The Miami Heat and the
Seattle Supersonics Oklahoma City Thunder will go head-to-head in the NBA Finals beginning tomorrow night, and whether you believe the fix was on or not it’s difficult to deny the incredible display of basketball put on as of late by LeBron James. He may not have always been Mr. Clutch, but his statistics for the Eastern Conference Finals – somewhere in the neighborhood of 30 points and 10 rebounds per game – were phenomenal, punctuated by his 45-point, 15-rebound performance in Boston in Game 6.
It was in that very Game 6, though, that I came to realize why I (and the majority of the NBA-watching world, it seems) have never been able as a fan to fully embrace LeBron as a player. There was a play early on in the game in which James was bringing the ball up the court for the Heat. The Boston Celtics’ Paul Pierce attempted to pick him up at the top of the key, but James didn’t even seem to notice him. LeBron’s first step was so explosive, in fact, that he pretty much bypassed the entire Celtics defense on his way to a ferocious one-handed slam dunk.
They whole play probably took less than five seconds to execute, but it was performed so effortlessly by James I was left with the question of why he didn’t just do that every time down the floor. Granted, NBA defenses will not part like the Red Sea like that on every possession, but it was obvious LeBron could take that step on Pierce every time if he wanted to. Even if he didn’t make it all the way to rim, he would at least draw other defenders into the paint, freeing up shots for
Steve Urkel Dwyane Wade. The next trip down the floor, though, James would attempt – and make – a 20-foot jump shot. I’m not even sure he attempted to drive, which left me audibly asking my television set, “If he can have it every time, why wouldn’t he drive the lane every trip down the floor?”
And that is when it hit me: I’m jealous of LeBron James … or, at least, I’m jealous of people like LeBron James.
In the physical realm, we’ve all known people who seem like they can go straight from their couches to running marathons. I have a friend who, no matter how much he had or had not exercised, could always jump up and pull the rim down on a 10-foot basketball goal. Even in peak condition, I do well to barely graze the bottom loop of the net. Some guys get muscular; I get thin. You may be the type to gain 10 pounds just by walking by a box of doughnuts.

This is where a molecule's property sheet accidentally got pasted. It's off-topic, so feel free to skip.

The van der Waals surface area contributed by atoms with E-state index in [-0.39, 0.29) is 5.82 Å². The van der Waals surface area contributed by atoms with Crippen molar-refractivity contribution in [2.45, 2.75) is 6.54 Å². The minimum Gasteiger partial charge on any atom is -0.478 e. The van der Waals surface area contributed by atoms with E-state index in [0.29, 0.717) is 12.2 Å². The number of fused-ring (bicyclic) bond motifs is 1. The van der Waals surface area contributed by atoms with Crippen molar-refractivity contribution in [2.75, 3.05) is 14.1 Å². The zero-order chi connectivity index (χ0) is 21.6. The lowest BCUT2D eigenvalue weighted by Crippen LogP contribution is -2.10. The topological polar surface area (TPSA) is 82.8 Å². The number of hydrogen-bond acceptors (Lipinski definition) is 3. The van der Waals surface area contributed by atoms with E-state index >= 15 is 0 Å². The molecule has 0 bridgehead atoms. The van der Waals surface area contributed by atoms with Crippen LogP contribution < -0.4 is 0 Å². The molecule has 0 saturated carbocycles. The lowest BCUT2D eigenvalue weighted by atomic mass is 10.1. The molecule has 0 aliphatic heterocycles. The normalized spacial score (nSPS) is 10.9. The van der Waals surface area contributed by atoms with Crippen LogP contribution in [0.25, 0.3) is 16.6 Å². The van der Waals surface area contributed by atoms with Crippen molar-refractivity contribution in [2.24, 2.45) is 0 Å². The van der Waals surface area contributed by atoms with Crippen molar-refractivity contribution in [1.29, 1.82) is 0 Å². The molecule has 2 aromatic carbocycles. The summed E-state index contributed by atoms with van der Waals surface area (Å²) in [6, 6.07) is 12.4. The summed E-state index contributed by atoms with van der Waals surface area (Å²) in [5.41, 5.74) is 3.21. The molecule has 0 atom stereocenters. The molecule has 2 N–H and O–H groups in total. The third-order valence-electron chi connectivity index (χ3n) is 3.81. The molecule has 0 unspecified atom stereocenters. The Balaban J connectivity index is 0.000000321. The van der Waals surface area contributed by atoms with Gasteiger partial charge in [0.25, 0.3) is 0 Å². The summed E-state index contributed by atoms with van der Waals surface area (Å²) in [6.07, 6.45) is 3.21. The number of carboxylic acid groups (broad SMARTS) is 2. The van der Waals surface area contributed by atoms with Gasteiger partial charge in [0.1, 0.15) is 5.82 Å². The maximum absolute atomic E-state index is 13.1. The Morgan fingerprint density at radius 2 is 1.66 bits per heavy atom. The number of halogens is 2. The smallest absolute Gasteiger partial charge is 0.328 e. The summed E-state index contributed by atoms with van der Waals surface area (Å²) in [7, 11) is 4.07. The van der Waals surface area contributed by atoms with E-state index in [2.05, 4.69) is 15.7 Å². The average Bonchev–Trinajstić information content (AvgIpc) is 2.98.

In a broader sense, though, I think we’ve all known people who seem to be able to do whatever they want whenever they want to. A friend and I were talking not that long ago about people we know who just seem to have a knack for making money. It’s as if they just walk out the front door in the morning and trip over piles of cash, and, for the most part, these are not greedy or unscrupulous people. Money is just drawn to them for some reason. I, on the other hand, seem to have a natural ability to repel money in all its forms.
Whether its being a master negotiator or a hyper-successful salesman or a captivating public speaker, there are just some folks who – like LeBron – can just flat-out take it whenever they want. In LeBron’s case, there are certain personality traits which could cause you not to be a fan, but – like the money-making people I mentioned in the last paragraph – in many instances these are highly likable, well-adjusted, normal people. Their only flaw, if one can be found, is that they don’t always seem to want to take what they could so naturally have.
This is baffling for guys like me, who at 38 years of age has yet to figure out if I possess any natural abilities whatsoever. “If I could promote myself like that dude, I’d be living the high life!” I’m yelling at my television because I can’t figure out why if LeBron could dunk every time down the floor, why doesn’t he just do it? In the same vein, I can’t figure out why the guy who’s so good at sales spends his day on an assembly line somewhere or why the brainiac with a Ph.D. would rather spend his time driving a forklift or why the woman who is so naturally pretty seems to go to such great lengths to be un-pretty.
In a word, I’m jealous. I’m jealous because I haven’t discovered any trait or talent yet that I can just turn on whenever I want. What I’m starting to realize, though, is that jealousy is definitely a step above dislike or even hate toward an individual. NBA fans can be just plain venomous toward LeBron. In much the same way, I can run a guy down behind his back because I feel like he’s not utilizing his God-given abilities. Maybe he has his reasons. Maybe LeBron just likes shooting jump shots.
Whatever the case, I believe jealousy could actually be the first stepping stone toward appreciation. Instead of hating on someone because they have a natural ability I don’t, I could stand back and show my appreciation for the things they can do. I used to think Michael Jordan shot the ball too much … until I realized there were only a handful of guys on the planet who could even free themselves up to take half that many shots. Those people who make all the money? Well, I guess I should say I appreciate the way they provide for their families. Then again, this post is titled “Jealousy,” after all…